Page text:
Tuesday, January 05, 2010

Single Packet Authorization: The Ghost in the Machine

The first toolsmith of 2010 discusses one of my favorite concepts: single packet authorization (SPA).
In Single Packet Authorization: The Ghost in the Machine you'll discover the advantages of Michael Rash's (Cipherdyne) SPA with fwknop over Port Knocking:
1. SPA requires only a single encrypted packet in order to communicate various pieces of information, including desired access through a firewall policy and/or complete commands to execute on the target system.
2. fwknop keeps iptables in a "default drop" stance, thus protecting services such as OpenSSH with an additional layer of security, making exploitation of vulnerabilities (both 0-day and unpatched code) much more difficult.
3. With fwknop deployed, port scanners looking for sshd won’t find it; it makes no difference if a 0-day vulnerability exists or not.
4. The authorization server passively monitors authorization packets via libcap; there is no "server" connection in the traditional sense.
5. Access to a protected service is only granted after a valid encrypted and non-replayed packet is received from an fwknop client.
6. SPA can utilize asymmetric ciphers for encryption.
7. SPA packets are non-replayable.
8. SPA cannot be broken by trivial sequence busting attacks.
9. SPA only sends a single packet over the network; IDS will not interpret it as a port scan.
10. SPA is much faster because it only sends a single packet.

For this toolsmith I took Michael's concept of an SPA ghost service up a notch to show just how low and slow we can fly:
Imagine you’re part of a highly secretive pen testing team working on site with a major corporate client. The client is surprisingly secure, monitors well, and locks outbound traffic to http and pop3. They proxy and content monitor http traffic as part of data leak prevention, so anything you do over port 80 is likely to be noticed. Further, they block the vast majority of web addresses, limiting access to just a few approved sites. All said and done, you’ll get nowhere over port 80. However, traffic bound for port 110 is surprisingly not monitored due to an oversight. Helpful, but you still need to be very stealthy.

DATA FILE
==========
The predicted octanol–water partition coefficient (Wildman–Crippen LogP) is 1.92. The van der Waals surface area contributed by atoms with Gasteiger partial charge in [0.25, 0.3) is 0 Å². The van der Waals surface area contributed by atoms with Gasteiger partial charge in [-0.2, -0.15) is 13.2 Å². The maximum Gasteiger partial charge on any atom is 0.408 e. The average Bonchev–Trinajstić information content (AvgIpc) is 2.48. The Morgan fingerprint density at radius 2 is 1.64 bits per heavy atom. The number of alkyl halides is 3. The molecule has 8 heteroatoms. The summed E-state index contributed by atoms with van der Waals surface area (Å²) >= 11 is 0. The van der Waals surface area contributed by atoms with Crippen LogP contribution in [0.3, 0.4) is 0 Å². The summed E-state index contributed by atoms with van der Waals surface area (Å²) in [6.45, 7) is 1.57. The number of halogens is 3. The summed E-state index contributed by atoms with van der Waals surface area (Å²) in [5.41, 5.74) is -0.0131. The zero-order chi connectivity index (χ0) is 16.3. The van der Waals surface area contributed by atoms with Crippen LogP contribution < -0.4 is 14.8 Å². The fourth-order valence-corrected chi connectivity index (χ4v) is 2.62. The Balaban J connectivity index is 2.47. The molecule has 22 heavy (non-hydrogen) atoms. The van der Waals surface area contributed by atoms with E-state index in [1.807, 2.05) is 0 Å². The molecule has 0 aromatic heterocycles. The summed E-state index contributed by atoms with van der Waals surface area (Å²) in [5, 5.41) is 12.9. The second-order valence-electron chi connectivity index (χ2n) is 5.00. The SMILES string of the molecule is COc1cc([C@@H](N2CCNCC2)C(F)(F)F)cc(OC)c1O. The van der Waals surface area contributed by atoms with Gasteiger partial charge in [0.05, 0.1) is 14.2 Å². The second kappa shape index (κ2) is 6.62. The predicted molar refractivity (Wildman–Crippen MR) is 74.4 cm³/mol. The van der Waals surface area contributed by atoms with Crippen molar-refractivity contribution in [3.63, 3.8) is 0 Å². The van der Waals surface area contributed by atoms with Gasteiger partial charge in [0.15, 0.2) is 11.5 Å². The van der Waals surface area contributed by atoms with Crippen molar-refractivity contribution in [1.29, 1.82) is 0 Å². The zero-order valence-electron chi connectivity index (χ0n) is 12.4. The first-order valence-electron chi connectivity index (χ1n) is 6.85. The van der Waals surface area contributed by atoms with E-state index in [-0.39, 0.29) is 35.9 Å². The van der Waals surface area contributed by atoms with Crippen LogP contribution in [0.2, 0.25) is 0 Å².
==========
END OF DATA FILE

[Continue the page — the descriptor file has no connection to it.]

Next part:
You’ve managed to sneak into their datacenter and deploy your workstation, but to further your foothold you need a customized Python script that didn’t make it in your toolkit when you deployed to the client site. Your handler back at your office can present the file to you via a one-shot NetCat connection like this:

( cat PSKpredict.py; ) | nc -q 1 -l -p 6543

Your handler set the NetCat listener to an uncommon port (6543) and has left the firewall closed. Remember, you’re a highly paranoid and hopefully stealthy organization. He has, however, allowed fwknop to open that port via access.conf (PERMIT_CLIENT_PORTS: Y;) when properly authenticated to.
Now you can bind fwknop to port 110 to sneak out of the client network and grab the file we need on the server back in the Batcave.

SPA with fwknop has unlimited potential as far as I'm concerned, and Michael's pending code revisions will likely only improve it further.

Read the whole article here, and be sure to visit cipherdyne.org.


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Anonymous said...

Does it make sense to add an OTP (one time password) access layer after the ssh port is opened up by SPA ?

Russ McRee said...

With SPA via fwknop you're only "authenticating" to iptables in essence. Once the firewall opens the given port for you and forwards the traffic to the appropriate service, normal authentication requirements still apply. Thus if you use SPA for SSH, you'll still need to authenticate to the service in addition to you SPA password.
The one-time connection I describe is for use via NetCat, not SSH.
Once the single connection is made, the listener is no more.

Anonymous said...

Don't be silly, with modern wireless tech the pen team doesn't need to use the client's network to retrieve their script from their office. Unless they're inside a faraday cage or something.

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